The neoconservative movement has a favorite saying when it comes to the War on Terror: “Everything changed after 9/11.” That popular line has been used to justify all sorts of things: including the deployment of troops to both Afghanistan and Iraq, the “enhanced interrogation” of suspected terrorists and, most recently, the targeted killing of enemy combatants by predator drones.
The September 11 mantra has been so widely used because it isn’t exactly wrong. Everything did change after the World Trade Center towers were destroyed. For many of us, it was the death knell of the notion that we will always be secure and safe — the last vestige of a naive notion of universal safety. For others, it was a rallying cry to stand united in the face of America’s enemies abroad.
For the U.S. Government, it was a mission statement, backed with near universal public support. Their objective was clear: find the people who were responsible for the attack, and bring them to justice.
Ever since then, the government has been experimenting with varying methods of doing that — looking for the procedure that is the most safe for American service members, has the highest chance of success and costs the least (relatively speaking).
In their eyes, using predator drones is a no-brainer. Sending a drone to attack an enemy compound does not bear the monumental cost of feeding, arming and transporting large number of soldiers overseas. ABC News calculated that Operation Iraqi Freedom came with a price tag of about $3.8 billion per month, whereas a single predator drone costs about $4.5 million apiece according to the New York Times.
Drones are also a lot safer than a deployment. Drones can eliminate a target with zero risk to the American military. They don’t have to worry about a pilot, and they don’t have to worry about friendly or allied casualties either.
But the effectiveness of drone strikes isn’t really in question. What is in question is the ethics of using them, specifically with regards to the deaths of civilians and American citizens.
As of writing, the closest thing there really is to an official number comes from a Feb. 21, 2013 story by Aljazeera where Senator Lindsey Graham is quoted as saying that around 4,700 have been killed by drone strikes. The New America Foundation has estimated that through the 350 strikes that have occurred, between 1,963 and 3,293 people have been killed — 261 to 350 of which were civilians.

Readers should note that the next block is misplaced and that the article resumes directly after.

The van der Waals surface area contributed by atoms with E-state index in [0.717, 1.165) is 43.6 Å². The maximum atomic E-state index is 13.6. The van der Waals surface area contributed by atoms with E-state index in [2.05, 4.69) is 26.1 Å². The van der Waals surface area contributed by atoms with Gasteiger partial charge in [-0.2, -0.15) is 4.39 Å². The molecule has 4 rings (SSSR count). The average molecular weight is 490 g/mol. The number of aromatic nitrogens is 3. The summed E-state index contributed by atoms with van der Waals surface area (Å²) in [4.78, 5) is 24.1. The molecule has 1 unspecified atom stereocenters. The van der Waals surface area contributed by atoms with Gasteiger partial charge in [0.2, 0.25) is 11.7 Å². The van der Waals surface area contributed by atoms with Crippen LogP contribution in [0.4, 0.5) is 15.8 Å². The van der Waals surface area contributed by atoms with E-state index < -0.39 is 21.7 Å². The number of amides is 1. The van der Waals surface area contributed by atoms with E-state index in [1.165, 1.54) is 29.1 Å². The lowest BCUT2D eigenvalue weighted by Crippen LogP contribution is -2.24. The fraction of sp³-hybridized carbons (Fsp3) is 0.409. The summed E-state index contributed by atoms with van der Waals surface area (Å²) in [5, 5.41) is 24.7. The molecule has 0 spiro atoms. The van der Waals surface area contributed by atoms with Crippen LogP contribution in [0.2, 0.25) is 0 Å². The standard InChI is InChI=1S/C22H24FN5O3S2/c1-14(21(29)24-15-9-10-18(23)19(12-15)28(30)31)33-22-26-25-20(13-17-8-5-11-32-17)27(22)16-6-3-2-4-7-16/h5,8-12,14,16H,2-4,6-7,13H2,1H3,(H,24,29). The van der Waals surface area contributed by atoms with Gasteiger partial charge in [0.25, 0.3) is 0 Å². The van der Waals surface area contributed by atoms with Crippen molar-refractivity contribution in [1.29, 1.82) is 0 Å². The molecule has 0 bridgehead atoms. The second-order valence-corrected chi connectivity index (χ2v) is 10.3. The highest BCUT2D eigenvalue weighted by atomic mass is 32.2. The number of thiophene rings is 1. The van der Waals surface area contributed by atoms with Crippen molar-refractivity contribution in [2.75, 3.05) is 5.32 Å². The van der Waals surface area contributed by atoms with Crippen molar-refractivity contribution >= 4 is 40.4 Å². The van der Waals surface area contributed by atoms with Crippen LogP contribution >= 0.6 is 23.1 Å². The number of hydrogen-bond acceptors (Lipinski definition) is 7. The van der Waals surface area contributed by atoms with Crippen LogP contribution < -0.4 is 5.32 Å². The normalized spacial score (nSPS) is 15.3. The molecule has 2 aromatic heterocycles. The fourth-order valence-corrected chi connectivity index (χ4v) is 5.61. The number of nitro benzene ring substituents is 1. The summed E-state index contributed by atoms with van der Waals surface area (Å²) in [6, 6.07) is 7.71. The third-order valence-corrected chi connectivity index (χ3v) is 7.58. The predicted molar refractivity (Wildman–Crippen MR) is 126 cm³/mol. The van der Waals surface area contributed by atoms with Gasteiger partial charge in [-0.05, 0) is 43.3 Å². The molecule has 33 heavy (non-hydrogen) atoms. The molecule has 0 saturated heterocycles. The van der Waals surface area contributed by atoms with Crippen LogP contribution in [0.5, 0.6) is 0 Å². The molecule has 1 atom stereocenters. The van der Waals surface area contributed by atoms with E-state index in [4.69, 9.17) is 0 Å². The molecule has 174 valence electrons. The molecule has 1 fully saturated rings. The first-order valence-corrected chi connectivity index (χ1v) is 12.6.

There has been a lot said about the legality of the deaths of these three men, much of which I personally agree with. We as a country should not sanction the assassination of our own citizens abroad, no matter their affiliations.
However, I do not believe that the government is going to stop utilizing predator drones to further the War on Terror. As far as they are concerned, we are still at war and the best way for them to conduct that war is through drone strikes.
The military cannot commit troops to root out enemy combatants hiding in other sovereign nations without first declaring war on those nations.
They also cannot commit special forces teams into those countries much for the same reason. Probably one of the biggest reasons that Pakistan didn’t declare war on the United States for SEAL Team 6’s exploits is because they had been lying to us about the location of Osama bin Laden.
The government isn’t going to stop using drones. It doesn’t matter how many civilians are incinerated by missile impacts, or how many Americans are caught in the crosshairs.
The War on Terror is still ongoing, and they aren’t going to give up their best way to fight it.
So long as we believe ourselves still at war, so long as the people who believe that we are retain power and while the War on Terror is still being waged, the drone strikes will continue without end.
It is time to bring the War on Terror to a close. Bring our servicemen and women home, haul back our war machines and dismantle them. Without a reason or the political pressure necessary to make them stop, the government is just going to continue launching drones.
They still think the mission is necessary. It is up to us to show them that it is not.